Welcome the whole Shazamily home with “Shazam! Fury of the Gods” available on home video.

Photosensitivity warning: The climatic fight involves a great deal of lightning which may trigger issues within viewers who suffer from migraines or other ocular issues.

One of the bigger surprises of 2019 was director David F. Sandberg’s Shazam!. After so many super serious DC Comics cinematic adaptations, here was a film that’s silly in all the right ways without losing its heart, a difficult task when it centers on an all-powerful superhero who’s just a teenager amplified by magic. Exploring issues of abandonment and found family, Shazam! is the rare WB-produced DC Extended Universe film that actually feels like one of the comics (Wonder Woman (2017) and Aquaman (2018) also fall into this list), inspiring hope from start to finish. It makes sense, then, to go on a second ride with the new-founded Shazamily, but, this time, the enemies are less of an inverted mirror and more of a direct connection to the scarlet hero, requiring the narrative to take the time to explore what the true value of holding the power of the gods means. Though the film didn’t do as well in theaters as expected, those who enjoyed this second outing can do so at their leisure as Shazam! Fury of the Gods comes home with a bevy of bonus features.

Though this is a first-time review for Fury of the Gods and we try to keep those spoiler-free, in order to explore certain aspects of the film fully, please consider this your spoiler-warning.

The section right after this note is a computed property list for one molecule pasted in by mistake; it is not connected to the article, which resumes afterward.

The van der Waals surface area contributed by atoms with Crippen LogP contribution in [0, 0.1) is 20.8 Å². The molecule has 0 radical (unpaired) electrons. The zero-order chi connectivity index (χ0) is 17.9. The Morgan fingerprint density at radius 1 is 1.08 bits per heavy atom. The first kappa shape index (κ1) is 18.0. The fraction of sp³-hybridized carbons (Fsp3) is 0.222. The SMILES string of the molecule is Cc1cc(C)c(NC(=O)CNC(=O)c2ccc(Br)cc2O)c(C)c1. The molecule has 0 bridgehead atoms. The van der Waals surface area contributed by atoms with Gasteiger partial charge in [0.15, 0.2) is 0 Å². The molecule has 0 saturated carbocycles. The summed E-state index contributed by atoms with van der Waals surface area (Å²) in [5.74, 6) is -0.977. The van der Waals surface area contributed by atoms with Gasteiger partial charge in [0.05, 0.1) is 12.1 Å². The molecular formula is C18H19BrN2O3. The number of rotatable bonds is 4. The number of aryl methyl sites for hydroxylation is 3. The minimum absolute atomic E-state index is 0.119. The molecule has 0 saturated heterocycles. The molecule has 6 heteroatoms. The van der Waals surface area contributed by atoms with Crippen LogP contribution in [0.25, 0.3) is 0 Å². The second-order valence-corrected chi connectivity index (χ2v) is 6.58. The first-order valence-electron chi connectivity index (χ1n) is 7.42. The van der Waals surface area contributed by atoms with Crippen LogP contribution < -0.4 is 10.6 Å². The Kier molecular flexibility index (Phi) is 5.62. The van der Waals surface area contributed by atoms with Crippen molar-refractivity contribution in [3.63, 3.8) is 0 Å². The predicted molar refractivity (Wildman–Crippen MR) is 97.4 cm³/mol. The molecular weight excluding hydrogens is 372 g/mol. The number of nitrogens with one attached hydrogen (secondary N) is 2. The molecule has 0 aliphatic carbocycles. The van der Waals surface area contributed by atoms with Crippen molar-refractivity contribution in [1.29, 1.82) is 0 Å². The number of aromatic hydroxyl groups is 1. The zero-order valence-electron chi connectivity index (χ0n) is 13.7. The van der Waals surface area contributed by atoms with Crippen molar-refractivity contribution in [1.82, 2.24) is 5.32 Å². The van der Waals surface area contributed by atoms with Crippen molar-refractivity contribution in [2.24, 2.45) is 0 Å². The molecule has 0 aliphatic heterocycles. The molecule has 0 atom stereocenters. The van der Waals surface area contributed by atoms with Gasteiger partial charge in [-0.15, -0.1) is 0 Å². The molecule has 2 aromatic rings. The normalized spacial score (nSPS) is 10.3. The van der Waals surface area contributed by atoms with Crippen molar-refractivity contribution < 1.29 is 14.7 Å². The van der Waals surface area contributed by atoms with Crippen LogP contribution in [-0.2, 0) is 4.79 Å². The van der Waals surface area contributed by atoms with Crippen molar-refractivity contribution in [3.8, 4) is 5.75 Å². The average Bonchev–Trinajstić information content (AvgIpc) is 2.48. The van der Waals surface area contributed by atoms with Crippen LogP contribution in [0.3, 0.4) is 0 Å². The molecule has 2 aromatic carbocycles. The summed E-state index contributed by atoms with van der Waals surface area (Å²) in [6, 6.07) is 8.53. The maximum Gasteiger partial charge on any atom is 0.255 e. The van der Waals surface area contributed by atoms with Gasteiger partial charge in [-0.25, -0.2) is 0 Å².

L-R: Jovan Armand as Pedro Peña, Jack Dylan Grazer as Freddy Freeman, Asher Angel as Billy Batson, Faithe Herman as Darla Dudley, Grace Caroline Currey as Mary Bromfield, and Ian Chen as Eugene Choi in New Line Cinema’s action adventure SHAZAM! FURY OF THE GODS, a Warner Bros. Pictures release. © 2023 Warner Bros. Ent. All Rights Reserved. TM & © DC.

Since transferring the power of Shazam into his foster siblings in order to defeat Dr. Sivana (Mark Strong), Billy (Asher Angel/Zachary Levi) and the rest of self-titled Shazamily spend their days either relaxing in the Rock of Eternity (their new lair) or trying to maintain their cover as the Vasquez kids. As the original superhero, Billy does his best to lead his siblings, but it’s a job that grows tougher when (a) they each want something different and (b) Philadelphia hasn’t exactly welcomed this sextuplet with open arms. But the Vasquez kids are going to have to figure things out and do it fast as the children of Atlas — Hespera (Helen Mirren), Kalpyso (Lucy Liu), and Anthea (Rachel Zegler) — have come to the mortal plane to recover their father’s stolen power and exact vengeance for what the wizards of our realm did to theirs.


L-R: Director David Sandberg and Helen Mirren on the set of New Line Cinema’s action adventure SHAZAM! FURY OF THE GODS, a Warner Bros. Pictures release. Photo Credit: Jessica Miglio. © 2021 Warner Bros. Ent. All Rights Reserved. TM & © DC.